Scenario 2 Learner profile: Jack Hicks, born 2001

  • In 2026, Jack is 25 years old, studying engineering, and all his educational data since 2018 is publically available in one massive, open access environment (JISC-DCTM).
  • According to DCTM, Jack is an engaged, smart, creative and entrepreneurial student, making 3.4% (SD = 1.8) learning gains per year since 2016.
  • Most of Jack's learning activities are tracked by digital tools. Smart furniture, pens, and writing pads are fitted with sensors; all classrooms and local workshops are fitted with streaming cameras using facial recognition.
  • These cameras and sensors monitor Jack's movements, record exactly how he works, and send automatic notifications to his tutors each time he is bored, confused, or deviates from the task.
  • Jack has multiple disabilities and is a heavy user of assistive technology, using his direct brain-computer link to access a cognitive prosthesis and several mobility aids.
  • Jack aims to join the successful Alonso F1 team in the summer of 2026, but is afraid that his learning gain scores are 0.1% below the top 5% in engineering (according to DCTM).
  • In particular his half-year internship at RedBull F5 in Milton Keynes (a SME which does not work with DCTM) may have compromised his overall ranking, so he wonders whether he should focus more on grades.

Discussion: How could we apply digital innovation at the OU to improve learning and teaching in this scenario, or using ideas inspired by this scenario?

Scenario 2 Manager profile: Marianne Hernandez, born 1976

  • In 2026, Marianne is Vice-Chancellor of the Open University UK. According to the single educational data environment (JISC-DCTM), her institution is delivering the highest learning gains in the UK.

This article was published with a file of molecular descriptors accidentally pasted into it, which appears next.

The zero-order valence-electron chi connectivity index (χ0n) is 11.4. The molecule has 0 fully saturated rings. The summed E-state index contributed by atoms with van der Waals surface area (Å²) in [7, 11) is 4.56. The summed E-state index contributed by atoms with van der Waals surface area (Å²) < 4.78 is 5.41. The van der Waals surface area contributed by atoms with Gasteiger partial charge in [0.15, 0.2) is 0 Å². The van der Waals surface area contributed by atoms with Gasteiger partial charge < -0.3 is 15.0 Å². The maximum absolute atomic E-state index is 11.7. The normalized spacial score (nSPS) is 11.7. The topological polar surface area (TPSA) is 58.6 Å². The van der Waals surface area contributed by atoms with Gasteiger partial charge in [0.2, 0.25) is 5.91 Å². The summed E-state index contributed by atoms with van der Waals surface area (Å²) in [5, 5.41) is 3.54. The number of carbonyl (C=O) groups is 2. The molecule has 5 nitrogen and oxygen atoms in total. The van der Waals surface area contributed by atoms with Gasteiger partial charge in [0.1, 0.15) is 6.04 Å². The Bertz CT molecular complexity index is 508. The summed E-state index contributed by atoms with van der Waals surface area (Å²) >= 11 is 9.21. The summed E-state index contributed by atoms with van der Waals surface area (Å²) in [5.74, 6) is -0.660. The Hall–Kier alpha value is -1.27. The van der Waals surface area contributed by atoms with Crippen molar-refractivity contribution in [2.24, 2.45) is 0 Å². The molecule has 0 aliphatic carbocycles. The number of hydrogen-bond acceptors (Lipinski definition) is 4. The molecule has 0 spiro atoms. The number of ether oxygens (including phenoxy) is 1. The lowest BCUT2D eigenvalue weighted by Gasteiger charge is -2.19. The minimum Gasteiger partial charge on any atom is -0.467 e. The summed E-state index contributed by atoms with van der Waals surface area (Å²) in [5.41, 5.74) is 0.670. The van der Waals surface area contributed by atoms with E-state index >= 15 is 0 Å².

• The real-time predictions of OU's learning analytics tools provide accurate, minute-per-minute predictions of which student is learning what/where/when.
  • The open source analytics4advice tool provides automatic, personalised feedback to each student and member of staff in real time, based on an extensive national network of sensors and cameras.
  • More importantly, her 3,400 online coaches from China & India (all on zero-hour contracts) constantly provide personalised feedback to the 421,000 students (20% traditional, 45% online, 3% senior management from Eastern Europe) via free, open access communication tools.
  • Satisfaction of OU students and professionals has never been so high (99.97% students are happy, 99.34% of alumni would recommend the OU).
  • One major concern to Marianne is that almost all other institutions are now copying the OU's approach. Is this becoming a cost-driven race to the bottom, and what other options could the OU pursue?

Discussion: How could we apply digital innovation at the OU to improve learning and teaching in this scenario, or using ideas inspired by this scenario?